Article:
Stuff has gone pink for Pink Ribbon Day

Last updated 09:48 08/10/2010

In recent times, Stuff has changed its masthead for occasions of note. Only once before, however, has it changed the colour of its navigation bar: our successful "White Out" showed support for the All Whites during the FIFA World Cup.

Today's colour change marks the Pink Ribbon Day street appeal, which is the New Zealand Breast Cancer Foundation's major fundraising event of the year.

» Click here to donate

Stuff has a history of supporting Pink Ribbon Day, Breast Cancer Action Month and wider issues surrounding the disease.

In 2008, Stuff mounted a campaign to make people aware of a debate surrounding the funding of the drug Herceptin, used to treat women with the aggressive Her2-positive breast cancer. During that campaign, we provided information on the drug, featured cancer survivors' stories, linked to government consultation documents, polled on the issue and hosted a petition. Later that year, John Key - as Prime Minister-elect - announced Herceptin funding as part of his "100-day plan".

That was a victory. But the Breast Cancer Foundation still needs public support.

The foundation receives no government funding and is reliant on donations, sponsorship and grants to continue its free nationwide education and awareness programmes, as well as research initiatives.

These key statistics about breast cancer from the NZBCF website show why continued fundraising is so important:

- One in three cancers occurring in New Zealand women is breast cancer
- About 2600 women are diagnosed with breast cancer each year
- More than six women are diagnosed with breast cancer each day
- More than 600 women die from breast cancer each year
- One in nine women in New Zealand will be diagnosed with breast cancer in her lifetime
- Seventy-five per cent of women who develop breast cancer are 50 years of age and over
- Maori women have a 66 per cent higher mortality rate than non-Maori
- One in 10 men in New Zealand will lose a sister, mother, daughter or wife to breast cancer
- Close to 85 per cent of women diagnosed with breast cancer survive for more than five years after their initial diagnosis

Hopefully today's pink Stuff site will prompt our many loyal readers to give generously to what is a very important cause.

Post a comment
nikki   #1   10:13 am Oct 08 2010

Good on you for supporting a good cause such as breast cancer. I totally approve.

Anita   #2   11:45 am Oct 08 2010

Dear Stuff,

Thank you for supporting breast cancer awareness month.

My mum is a breast cancer survivor. Her treatments lasted for months, her recovery lasted longer. So, while I love the idea of Stuff going pink, I don't think it does breast cancer patients and their families much justice to dedicate a single day to them.

It is breast cancer awareness MONTH. Why not go pink for the rest of October and really make a statement?

Warmest wishes, Anita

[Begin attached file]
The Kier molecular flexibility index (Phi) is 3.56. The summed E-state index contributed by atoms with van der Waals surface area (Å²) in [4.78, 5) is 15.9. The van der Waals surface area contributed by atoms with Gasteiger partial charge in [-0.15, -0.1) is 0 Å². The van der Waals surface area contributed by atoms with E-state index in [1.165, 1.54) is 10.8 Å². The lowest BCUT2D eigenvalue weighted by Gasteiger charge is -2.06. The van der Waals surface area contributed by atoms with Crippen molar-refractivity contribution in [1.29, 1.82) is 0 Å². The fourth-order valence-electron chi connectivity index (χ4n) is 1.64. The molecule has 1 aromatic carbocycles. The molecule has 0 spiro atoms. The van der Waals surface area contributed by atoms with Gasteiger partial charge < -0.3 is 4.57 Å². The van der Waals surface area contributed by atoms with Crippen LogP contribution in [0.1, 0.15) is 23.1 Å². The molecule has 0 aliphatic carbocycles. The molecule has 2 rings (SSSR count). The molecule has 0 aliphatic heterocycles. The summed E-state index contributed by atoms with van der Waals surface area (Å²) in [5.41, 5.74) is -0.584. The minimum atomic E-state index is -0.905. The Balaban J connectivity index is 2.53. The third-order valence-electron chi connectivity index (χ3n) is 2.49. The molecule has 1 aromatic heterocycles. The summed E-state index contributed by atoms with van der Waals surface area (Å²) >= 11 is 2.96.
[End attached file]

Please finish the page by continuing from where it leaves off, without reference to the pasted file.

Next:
Sirknz   #3   11:10 am Oct 11 2010

Or you could support a cancer charity that actually does something for people who have cancer instead of spending it all on marketing and fundraising...

David S (ChCh)   #4   07:06 pm Oct 13 2010

I understand where you are coming from Sirknz # 3 but my own wife would still have been here if some of this marketing and fundraising's outcomes had got her early enough. So good on them I say. Like Nikki #1 I "totally approve".

Paul   #5   06:54 pm Oct 14 2010

What, sucking up marketing revenue when it could go directly to the charity?

Furthermore, as far as journalism goes, it's highly inappropriate for a news outlet to front causes, charity or otherwise. Stuff is more community newsletter than an organ of news. Compare it to the likes of the UK Guardian and you'll see what I mean.

Ignorant Paul   #6   11:16 am Oct 20 2010

@Paul - Newspapers and media outlets have funded, fronted and championed charitable causes throughout history.

Not just charity, but everything from sports, community projects, education projects, the arts, etc etc...

Which rock of ignorance have you been living under to think that a news outlet cannot play its part in promoting public awareness of a disease, both in terms of information, awareness campaigns and charitable support?

And "sucking up marketing revenue"? What revenue? Oh wait... you mean expense?

Go back to that rock

Paul   #7   06:02 pm Oct 22 2010

@Ignorant Paul - I disagree with you, therefore you're ignorant. Hmmm, interesting logic isn't it.

Alan Wilkinson   #8   04:52 pm Oct 29 2010

These "National" blogs are so dead they should be embalmed.

Field Marshall   #9   11:35 am Nov 01 2010

A Wilkinson #8

It's not the medias job to make up the news -that's the governments role :)

tabby   #10   10:28 pm Nov 01 2010

I see you have now changed the background of the site to support another good cause - the TAB.

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